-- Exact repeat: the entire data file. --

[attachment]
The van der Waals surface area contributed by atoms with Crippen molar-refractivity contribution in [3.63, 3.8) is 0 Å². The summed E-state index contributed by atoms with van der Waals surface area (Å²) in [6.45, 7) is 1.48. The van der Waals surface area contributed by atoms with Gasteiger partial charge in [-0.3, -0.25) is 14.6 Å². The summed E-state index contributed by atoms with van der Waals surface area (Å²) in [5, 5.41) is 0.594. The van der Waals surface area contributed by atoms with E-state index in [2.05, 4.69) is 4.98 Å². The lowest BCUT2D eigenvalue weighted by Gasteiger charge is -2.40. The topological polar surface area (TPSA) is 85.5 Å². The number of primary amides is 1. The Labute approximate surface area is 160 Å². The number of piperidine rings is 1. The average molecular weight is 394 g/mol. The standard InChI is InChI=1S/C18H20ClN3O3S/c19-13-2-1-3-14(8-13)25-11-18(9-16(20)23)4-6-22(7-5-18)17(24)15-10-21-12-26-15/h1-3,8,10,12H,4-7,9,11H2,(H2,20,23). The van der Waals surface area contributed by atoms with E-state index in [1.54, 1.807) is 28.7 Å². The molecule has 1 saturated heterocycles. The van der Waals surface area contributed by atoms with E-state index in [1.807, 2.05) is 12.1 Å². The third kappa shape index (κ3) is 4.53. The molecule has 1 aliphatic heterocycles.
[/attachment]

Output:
The van der Waals surface area contributed by atoms with Crippen molar-refractivity contribution in [3.63, 3.8) is 0 Å². The summed E-state index contributed by atoms with van der Waals surface area (Å²) in [6.45, 7) is 1.48. The van der Waals surface area contributed by atoms with Gasteiger partial charge in [-0.3, -0.25) is 14.6 Å². The summed E-state index contributed by atoms with van der Waals surface area (Å²) in [5, 5.41) is 0.594. The van der Waals surface area contributed by atoms with E-state index in [2.05, 4.69) is 4.98 Å². The lowest BCUT2D eigenvalue weighted by Gasteiger charge is -2.40. The topological polar surface area (TPSA) is 85.5 Å². The number of primary amides is 1. The Labute approximate surface area is 160 Å². The number of piperidine rings is 1. The average molecular weight is 394 g/mol. The standard InChI is InChI=1S/C18H20ClN3O3S/c19-13-2-1-3-14(8-13)25-11-18(9-16(20)23)4-6-22(7-5-18)17(24)15-10-21-12-26-15/h1-3,8,10,12H,4-7,9,11H2,(H2,20,23). The van der Waals surface area contributed by atoms with E-state index in [1.54, 1.807) is 28.7 Å². The molecule has 1 saturated heterocycles. The van der Waals surface area contributed by atoms with E-state index in [1.807, 2.05) is 12.1 Å². The third kappa shape index (κ3) is 4.53. The molecule has 1 aliphatic heterocycles.